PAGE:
Screening for breast cancer has been shown in several European randomized trials and case-control studies to reduce breast cancer mortality. These studies highlight the importance of quality assurance in the whole screening process. The Europe Against Cancer Program (EAC) is funding the European pilot breast cancer screening network, in which quality improvement based on the European quality assurance guidelines is the central target.
Major advances are taking place in the field of breast cancer, particularly in the understanding of which women are at high risk, says Professor Bruce Ponder of the Department of Clinical Oncology, Addenbrookes Hospital, Cambridge, United Kingdom. But, as yet, there are no prognostic markers to tell us that screening-detected or genetic breast cancer should be treated differently from clinically detected breast cancer.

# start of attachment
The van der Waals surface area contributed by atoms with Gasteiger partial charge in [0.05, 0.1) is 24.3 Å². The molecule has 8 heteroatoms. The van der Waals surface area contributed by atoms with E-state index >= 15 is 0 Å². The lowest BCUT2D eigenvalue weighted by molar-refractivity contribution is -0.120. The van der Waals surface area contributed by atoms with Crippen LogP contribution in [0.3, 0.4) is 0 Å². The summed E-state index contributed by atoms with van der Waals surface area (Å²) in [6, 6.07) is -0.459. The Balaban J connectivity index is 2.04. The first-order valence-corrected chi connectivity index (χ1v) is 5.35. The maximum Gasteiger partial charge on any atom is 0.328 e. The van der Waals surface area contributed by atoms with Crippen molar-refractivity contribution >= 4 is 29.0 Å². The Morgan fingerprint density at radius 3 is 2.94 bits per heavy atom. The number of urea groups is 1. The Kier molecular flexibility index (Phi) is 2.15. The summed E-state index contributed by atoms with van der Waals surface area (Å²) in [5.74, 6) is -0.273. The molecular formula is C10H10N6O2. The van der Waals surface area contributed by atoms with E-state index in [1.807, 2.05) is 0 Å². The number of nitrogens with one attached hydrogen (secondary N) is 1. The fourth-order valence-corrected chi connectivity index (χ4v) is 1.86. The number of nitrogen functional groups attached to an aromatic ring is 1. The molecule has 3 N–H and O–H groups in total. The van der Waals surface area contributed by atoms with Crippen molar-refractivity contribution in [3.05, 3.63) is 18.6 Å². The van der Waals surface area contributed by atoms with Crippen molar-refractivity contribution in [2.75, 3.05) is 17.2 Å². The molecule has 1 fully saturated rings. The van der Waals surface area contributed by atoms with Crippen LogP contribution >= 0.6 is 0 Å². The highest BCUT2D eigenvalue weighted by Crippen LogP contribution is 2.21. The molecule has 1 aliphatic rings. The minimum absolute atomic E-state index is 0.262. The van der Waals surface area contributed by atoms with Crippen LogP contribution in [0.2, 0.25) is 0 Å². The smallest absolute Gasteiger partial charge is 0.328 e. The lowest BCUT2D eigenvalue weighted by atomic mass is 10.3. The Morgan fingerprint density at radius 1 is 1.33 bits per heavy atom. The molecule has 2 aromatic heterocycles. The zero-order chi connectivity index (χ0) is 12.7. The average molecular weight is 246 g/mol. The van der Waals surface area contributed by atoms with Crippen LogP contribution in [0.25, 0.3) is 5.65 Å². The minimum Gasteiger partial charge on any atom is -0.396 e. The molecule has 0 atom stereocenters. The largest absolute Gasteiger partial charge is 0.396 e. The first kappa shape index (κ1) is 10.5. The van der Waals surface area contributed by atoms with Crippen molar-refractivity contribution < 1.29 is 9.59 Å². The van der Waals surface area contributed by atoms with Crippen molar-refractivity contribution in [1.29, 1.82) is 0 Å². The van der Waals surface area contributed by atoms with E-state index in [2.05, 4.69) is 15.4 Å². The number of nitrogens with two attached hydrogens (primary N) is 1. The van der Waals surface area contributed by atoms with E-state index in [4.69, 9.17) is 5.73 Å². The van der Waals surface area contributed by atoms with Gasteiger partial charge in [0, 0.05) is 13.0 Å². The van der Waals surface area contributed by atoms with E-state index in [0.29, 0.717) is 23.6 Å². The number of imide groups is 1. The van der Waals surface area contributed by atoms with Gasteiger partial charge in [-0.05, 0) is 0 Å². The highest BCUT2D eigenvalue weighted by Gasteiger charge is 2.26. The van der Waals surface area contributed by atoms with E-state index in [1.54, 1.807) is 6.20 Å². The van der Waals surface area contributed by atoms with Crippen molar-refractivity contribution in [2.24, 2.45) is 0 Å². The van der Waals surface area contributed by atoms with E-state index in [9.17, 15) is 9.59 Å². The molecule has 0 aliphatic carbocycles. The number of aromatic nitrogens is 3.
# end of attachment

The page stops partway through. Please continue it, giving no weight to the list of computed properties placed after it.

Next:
Testing in the population at large, or of women with only one or two affected relatives is, in general, premature. We also know that some uncommon genes predispose some people to cancer. These provide the basis for DNA based tests for cancer susceptibility, but the ethical issues that surround these tests are exceedingly complex, he added.
We know already that more than 10% of cases of breast cancer are attributable to mutations in susceptible genes, such as BRCA1 and 2. The challenge now for medical oncologists is to integrate traditional systemic breast cancer therapies, such as hormone and chemotherapy, with genetic approaches.
For the present, however, Dr. Marie Overgaard, from the Aarhus University Hospital in Denmark, has shown how existing therapies can be used to the best effect. Her study demonstrates that survival in high-risk patients with breast cancer is significantly improved by an optimal combination of surgery and irradiation plus adjuvant systemic therapy, when compared with adjuvant therapy alone (see below).